I have only seen SOK bowl once, and he did not really turn the ball; Lyon does spin it hard. But that is a few years ago, and he may have improved. Can anyone who has seen him comment (Meety?). One issue I had with his captaincy was a conflict of interest; Smith got very little bowling this year, and with Zampa beginning to emerge, that was another potential problem; being captain put him in a false position, with rivals for a potential international spot (esp. as only one usually picked) in the same team. It is different for batting positions; there is more, and the captain has relatively little influence on how many runs another player scores; he can make a huge difference to a bowler.

All in all a good move. I think he was unlucky that Doherty went in front of him; D is not a big spinner. I have not seen Agar, but on reports, he may push past both SOK and D (and Beer), esp. given his role in the recent big WA chase. Anyone seen him? How much does he turn it?

Posted by Meety on (March 5, 2013, 2:15 GMT)

@bobagorof on (March 4, 2013, 12:26 GMT) - I agree. On top of that, in an important tour match in Hobart he took as many wickets in ONE innings as Doherty & Beer did in the whole Ashes. The England top 7 in that tour game was the same that did rather well (so I am told), during that summers Ashes! What annoys me is, whilst I get that sometimes it is okay to use a little bit of intuition about a player from one format & extrapolate into another format (albeit risky), SO'K has superior 20/20 stats to Doherty, yet Doherty gets the benefit of having par Short Form stats & SO'K doesn't. Yet it was 20/20 that drove the push for Doherty & then Lyon into the Test team. SO'Ks 20/20 stats match or better both those bowlers, & is comparable to Beer. So, SO'K has the best FC record of spinners in the country, he has been our 2nd best T20 spinner for Oz (Smith actually the best), has comparable BBL stats, but can't convince the NSP he can enact "massive" impact!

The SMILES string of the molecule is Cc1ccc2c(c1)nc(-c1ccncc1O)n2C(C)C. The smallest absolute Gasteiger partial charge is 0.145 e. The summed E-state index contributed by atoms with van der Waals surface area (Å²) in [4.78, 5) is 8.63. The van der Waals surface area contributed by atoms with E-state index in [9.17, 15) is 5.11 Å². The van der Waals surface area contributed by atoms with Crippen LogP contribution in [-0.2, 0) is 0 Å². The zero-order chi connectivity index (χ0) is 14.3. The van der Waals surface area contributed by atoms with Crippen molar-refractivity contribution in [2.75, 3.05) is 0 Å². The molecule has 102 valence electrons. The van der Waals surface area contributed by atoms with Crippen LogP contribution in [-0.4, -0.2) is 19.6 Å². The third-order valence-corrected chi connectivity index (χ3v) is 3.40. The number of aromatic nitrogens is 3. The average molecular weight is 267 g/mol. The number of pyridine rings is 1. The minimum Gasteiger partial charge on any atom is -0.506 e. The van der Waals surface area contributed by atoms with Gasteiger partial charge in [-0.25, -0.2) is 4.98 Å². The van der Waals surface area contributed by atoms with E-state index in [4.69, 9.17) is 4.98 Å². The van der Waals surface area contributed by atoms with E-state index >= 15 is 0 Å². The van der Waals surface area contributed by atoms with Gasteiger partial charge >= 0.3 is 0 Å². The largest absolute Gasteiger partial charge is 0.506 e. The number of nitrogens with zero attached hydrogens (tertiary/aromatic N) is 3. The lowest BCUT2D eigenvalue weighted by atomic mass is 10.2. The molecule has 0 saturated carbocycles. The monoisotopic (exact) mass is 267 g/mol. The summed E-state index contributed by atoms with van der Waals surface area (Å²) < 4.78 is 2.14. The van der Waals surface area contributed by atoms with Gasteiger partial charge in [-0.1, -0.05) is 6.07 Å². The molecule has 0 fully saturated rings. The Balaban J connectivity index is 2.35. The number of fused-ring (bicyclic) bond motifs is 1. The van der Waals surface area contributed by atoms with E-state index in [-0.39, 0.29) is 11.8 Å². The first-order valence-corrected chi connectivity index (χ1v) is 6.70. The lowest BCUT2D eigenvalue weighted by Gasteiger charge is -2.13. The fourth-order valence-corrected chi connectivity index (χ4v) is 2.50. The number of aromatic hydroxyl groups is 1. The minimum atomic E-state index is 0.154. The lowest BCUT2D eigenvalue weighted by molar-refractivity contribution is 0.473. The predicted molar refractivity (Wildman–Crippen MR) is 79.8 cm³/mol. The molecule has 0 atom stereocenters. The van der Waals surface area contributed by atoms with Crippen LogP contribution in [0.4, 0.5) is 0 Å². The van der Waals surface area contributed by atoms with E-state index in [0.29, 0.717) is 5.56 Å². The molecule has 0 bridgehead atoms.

Posted by Nerk on (March 5, 2013, 1:16 GMT)

SOK has been the best spin bowler in the Shield for the past couple of seasons. He is also not a bad bat. Watching him bowl at Shield level, it becomes obvious that he knows his craft well, has good control over pace and flight, and is very thoughtful tactically. If anything, he deserves a go, seeing as Lyon had a poor summer, Doherty would play better as a No.2 spinner rather than as a No.1 and Maxwell has to develop his accuracy a bit more before he can be effective against top batsmen.

Posted by D.V.C. on (March 5, 2013, 0:24 GMT)

SOK's 1st class bowling average is 27. That's 10 better than Doherty and 13 better than Lyon or Beer! Add to that his 1st Class batting average is 30.

Honestly I think the selectors are afraid of picking O'Keefe because he will play well enough that he couldn't be dropped when the next brilliant spinner comes along. If they keep picking unknowns then they might get lucky, but if they don't pick a winner they'll be able to drop them easily for the next one. O'Keefe would ruin that strategy.

Posted by ygkd on (March 4, 2013, 20:59 GMT)

If O'Keefe was high in the selectors' thoughts he'd have been in India. I doubt not having the state captaincy would have made much difference.

Posted by blink182alex on (March 4, 2013, 19:10 GMT)

I don't think SOK would be the solution to all our spin problems, but he wouldn't let the side down. For me we should stick with Lyon, he's only 24 years old and has contributed significantly in all series he has played, he is not the first spinner to have a tough time in India. But if we back him properly he can develop into a good test spinner.

Agar looks very promising, only one of him and Beer can play for WA so someone is going to miss out. SOK is better than Doherty and Maxwell though.

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Daniel Brettig Assistant editor Daniel Brettig had been a journalist for eight years when he joined ESPNcricinfo, but his fascination with cricket dates back to the early 1990s, when his dad helped him sneak into the family lounge room to watch the end of day-night World Series matches well past bedtime. Unapologetically passionate about indie music and the South Australian Redbacks, Daniel's chief cricketing achievement was to dismiss Wisden Almanack editor Lawrence Booth in the 2010 Ashes press match in Perth - a rare Australian victory that summer.